Archive for September, 2017

Thursday, September 28th, 2017

Lasting Impression

What’s better than a chilling ghost story? How about four ghost stories rolled into one? Kwaidan (1965) is based on a collection of Japanese ghost stories published in 1904. The author was Lafcadio Hearn, a folklorist of Greek-Irish ancestry, who based his stories on translations of old Japanese texts. Sixty years later, Japanese director Masaki […]

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Thursday, September 28th, 2017

A Great and Simple Theme

If you haven’t heard of the director Frank Lloyd, you’re not alone. Even though he directed, produced, and/or appeared as an actor in more than 180 films from 1912 through 1955, he isn’t well known. He is best remembered for his masterful direction of Mutiny on the Bounty (1935). Lloyd was the ideal choice to […]

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Thursday, September 28th, 2017

Greatest Hollywood Musical

Is there anyone into classic films who doesn’t like Singin’ in the Rain (1952)? Given that 19-year-old Debbie Reynolds had never danced before, and the script had to be written around a group of songs with little in common, it’s a wonder (and a tribute to those involved) that this would turn out to be […]

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Tuesday, September 19th, 2017

A Bit Cold Around the Heart

It’s interesting to note that my two favorite film noirs of the 1940s — Double Indemnity (1944) and Out of the Past (1947) — also have the two best femme fatales (Barbara Stanwyck and Jane Greer). Which one is the deadliest? If both were in the room, I would say keep your eye out for […]

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Tuesday, September 19th, 2017

The Sound of Silence

In one of the finest books ever written about comedic film, The Silent Clowns, Walter Kerr refers to Buster Keaton as the most silent of the silent film comedians: The silence was related to another deeply rooted quality — that immobility, the sense of alert repose we have so often seen in him. Keaton could […]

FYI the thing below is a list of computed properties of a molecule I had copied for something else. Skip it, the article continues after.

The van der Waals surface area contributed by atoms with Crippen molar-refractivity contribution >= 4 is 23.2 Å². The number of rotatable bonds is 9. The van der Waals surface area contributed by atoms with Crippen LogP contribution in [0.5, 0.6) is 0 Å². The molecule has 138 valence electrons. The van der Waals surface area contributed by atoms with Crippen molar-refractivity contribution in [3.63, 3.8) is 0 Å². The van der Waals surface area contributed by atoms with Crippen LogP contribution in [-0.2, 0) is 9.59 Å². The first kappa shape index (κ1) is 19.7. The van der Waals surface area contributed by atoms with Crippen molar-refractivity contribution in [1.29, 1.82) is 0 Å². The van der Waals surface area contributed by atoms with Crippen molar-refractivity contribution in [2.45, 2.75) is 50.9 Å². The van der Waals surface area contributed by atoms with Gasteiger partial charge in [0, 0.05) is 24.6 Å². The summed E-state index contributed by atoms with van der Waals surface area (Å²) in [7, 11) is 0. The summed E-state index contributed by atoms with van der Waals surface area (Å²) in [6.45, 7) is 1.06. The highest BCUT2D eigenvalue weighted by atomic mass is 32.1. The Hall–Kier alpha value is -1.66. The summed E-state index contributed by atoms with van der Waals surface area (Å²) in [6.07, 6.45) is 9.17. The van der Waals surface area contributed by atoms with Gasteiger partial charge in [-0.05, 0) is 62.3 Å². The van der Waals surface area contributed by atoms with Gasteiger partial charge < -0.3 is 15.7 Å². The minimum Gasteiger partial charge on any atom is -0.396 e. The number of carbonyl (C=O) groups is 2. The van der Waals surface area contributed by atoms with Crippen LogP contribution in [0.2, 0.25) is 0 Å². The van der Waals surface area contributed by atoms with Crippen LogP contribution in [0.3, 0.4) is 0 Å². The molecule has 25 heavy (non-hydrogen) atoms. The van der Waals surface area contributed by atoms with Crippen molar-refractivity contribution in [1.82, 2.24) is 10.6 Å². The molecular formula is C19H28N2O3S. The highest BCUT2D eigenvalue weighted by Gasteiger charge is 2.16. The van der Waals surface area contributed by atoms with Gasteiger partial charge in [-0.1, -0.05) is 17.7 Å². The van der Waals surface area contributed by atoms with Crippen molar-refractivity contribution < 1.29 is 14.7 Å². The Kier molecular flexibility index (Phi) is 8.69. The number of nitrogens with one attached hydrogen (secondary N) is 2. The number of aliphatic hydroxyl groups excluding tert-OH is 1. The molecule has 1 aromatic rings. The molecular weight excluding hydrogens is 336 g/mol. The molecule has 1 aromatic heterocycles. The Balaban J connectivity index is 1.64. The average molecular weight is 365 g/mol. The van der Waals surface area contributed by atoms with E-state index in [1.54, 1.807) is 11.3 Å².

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Tuesday, September 19th, 2017

She’s Alive!

A rare instance where the sequel is even better than the original, Bride of Frankenstein picks up where Frankenstein left off. It’s one of the best classic horror movies ever made. There were two problems for director James Whale in filming the sequel. The angry peasants had killed the monster in the previous film, and […]

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Tuesday, September 19th, 2017

Sparkle and Shine

Eighty-one years after its release, how do we sort out the merits of a movie like Camille (1936)? Strictly in terms of Garbo’s performance, it may be her finest sound film. Yet with all her films (with the exception of Lubitsch’s atypical Ninotchka), there was always something that kept the whole from being better than […]

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Sunday, September 3rd, 2017

Golden Treasure

Greed and human nature — it’s a common theme in both movies and literature, but rarely has it been handled as expertly as in The Treasure of the Sierra Madre (1948). Following his service in World War II, director John Huston found the ideal project for his next film. It would be based on the […]

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